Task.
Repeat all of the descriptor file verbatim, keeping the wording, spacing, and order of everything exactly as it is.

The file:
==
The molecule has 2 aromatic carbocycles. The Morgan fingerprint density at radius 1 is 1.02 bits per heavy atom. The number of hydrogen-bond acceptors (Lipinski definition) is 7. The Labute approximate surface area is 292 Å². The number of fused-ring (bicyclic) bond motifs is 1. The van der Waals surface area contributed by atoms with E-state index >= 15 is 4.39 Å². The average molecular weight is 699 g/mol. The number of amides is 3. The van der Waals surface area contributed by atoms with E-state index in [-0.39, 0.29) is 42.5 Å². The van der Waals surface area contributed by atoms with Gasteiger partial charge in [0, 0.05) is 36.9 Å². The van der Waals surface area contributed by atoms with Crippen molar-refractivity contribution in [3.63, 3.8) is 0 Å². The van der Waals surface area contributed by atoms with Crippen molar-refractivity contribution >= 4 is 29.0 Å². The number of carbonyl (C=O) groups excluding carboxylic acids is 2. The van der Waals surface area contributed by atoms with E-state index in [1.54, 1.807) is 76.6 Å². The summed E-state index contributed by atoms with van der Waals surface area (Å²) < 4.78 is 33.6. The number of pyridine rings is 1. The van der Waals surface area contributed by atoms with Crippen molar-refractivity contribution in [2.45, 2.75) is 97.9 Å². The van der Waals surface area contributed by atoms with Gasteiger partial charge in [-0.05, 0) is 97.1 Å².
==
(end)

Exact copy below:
The molecule has 2 aromatic carbocycles. The Morgan fingerprint density at radius 1 is 1.02 bits per heavy atom. The number of hydrogen-bond acceptors (Lipinski definition) is 7. The Labute approximate surface area is 292 Å². The number of fused-ring (bicyclic) bond motifs is 1. The van der Waals surface area contributed by atoms with E-state index >= 15 is 4.39 Å². The average molecular weight is 699 g/mol. The number of amides is 3. The van der Waals surface area contributed by atoms with E-state index in [-0.39, 0.29) is 42.5 Å². The van der Waals surface area contributed by atoms with Gasteiger partial charge in [0, 0.05) is 36.9 Å². The van der Waals surface area contributed by atoms with Crippen molar-refractivity contribution in [3.63, 3.8) is 0 Å². The van der Waals surface area contributed by atoms with Crippen molar-refractivity contribution >= 4 is 29.0 Å². The number of carbonyl (C=O) groups excluding carboxylic acids is 2. The van der Waals surface area contributed by atoms with E-state index in [1.54, 1.807) is 76.6 Å². The summed E-state index contributed by atoms with van der Waals surface area (Å²) < 4.78 is 33.6. The number of pyridine rings is 1. The van der Waals surface area contributed by atoms with Crippen molar-refractivity contribution in [2.45, 2.75) is 97.9 Å². The van der Waals surface area contributed by atoms with Gasteiger partial charge in [-0.05, 0) is 97.1 Å².